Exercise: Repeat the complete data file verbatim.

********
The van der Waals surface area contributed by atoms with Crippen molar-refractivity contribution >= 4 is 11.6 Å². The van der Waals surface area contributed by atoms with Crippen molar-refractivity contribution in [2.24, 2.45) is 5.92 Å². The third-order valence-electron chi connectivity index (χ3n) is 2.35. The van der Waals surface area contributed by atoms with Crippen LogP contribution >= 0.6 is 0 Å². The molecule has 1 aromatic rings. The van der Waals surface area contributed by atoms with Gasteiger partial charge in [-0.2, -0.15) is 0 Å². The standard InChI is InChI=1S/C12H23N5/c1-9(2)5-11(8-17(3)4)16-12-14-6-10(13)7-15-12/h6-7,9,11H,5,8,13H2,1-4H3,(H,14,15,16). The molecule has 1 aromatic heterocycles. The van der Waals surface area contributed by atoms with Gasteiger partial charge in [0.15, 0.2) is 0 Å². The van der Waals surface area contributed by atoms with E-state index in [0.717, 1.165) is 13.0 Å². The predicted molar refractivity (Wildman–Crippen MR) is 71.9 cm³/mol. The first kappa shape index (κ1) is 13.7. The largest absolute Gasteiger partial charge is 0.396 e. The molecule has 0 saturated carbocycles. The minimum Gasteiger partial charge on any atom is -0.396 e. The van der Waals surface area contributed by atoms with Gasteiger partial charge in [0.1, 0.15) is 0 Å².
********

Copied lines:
The van der Waals surface area contributed by atoms with Crippen molar-refractivity contribution >= 4 is 11.6 Å². The van der Waals surface area contributed by atoms with Crippen molar-refractivity contribution in [2.24, 2.45) is 5.92 Å². The third-order valence-electron chi connectivity index (χ3n) is 2.35. The van der Waals surface area contributed by atoms with Crippen LogP contribution >= 0.6 is 0 Å². The molecule has 1 aromatic rings. The van der Waals surface area contributed by atoms with Gasteiger partial charge in [-0.2, -0.15) is 0 Å². The standard InChI is InChI=1S/C12H23N5/c1-9(2)5-11(8-17(3)4)16-12-14-6-10(13)7-15-12/h6-7,9,11H,5,8,13H2,1-4H3,(H,14,15,16). The molecule has 1 aromatic heterocycles. The van der Waals surface area contributed by atoms with Gasteiger partial charge in [0.15, 0.2) is 0 Å². The van der Waals surface area contributed by atoms with E-state index in [0.717, 1.165) is 13.0 Å². The predicted molar refractivity (Wildman–Crippen MR) is 71.9 cm³/mol. The first kappa shape index (κ1) is 13.7. The largest absolute Gasteiger partial charge is 0.396 e. The molecule has 0 saturated carbocycles. The minimum Gasteiger partial charge on any atom is -0.396 e. The van der Waals surface area contributed by atoms with Gasteiger partial charge in [0.1, 0.15) is 0 Å².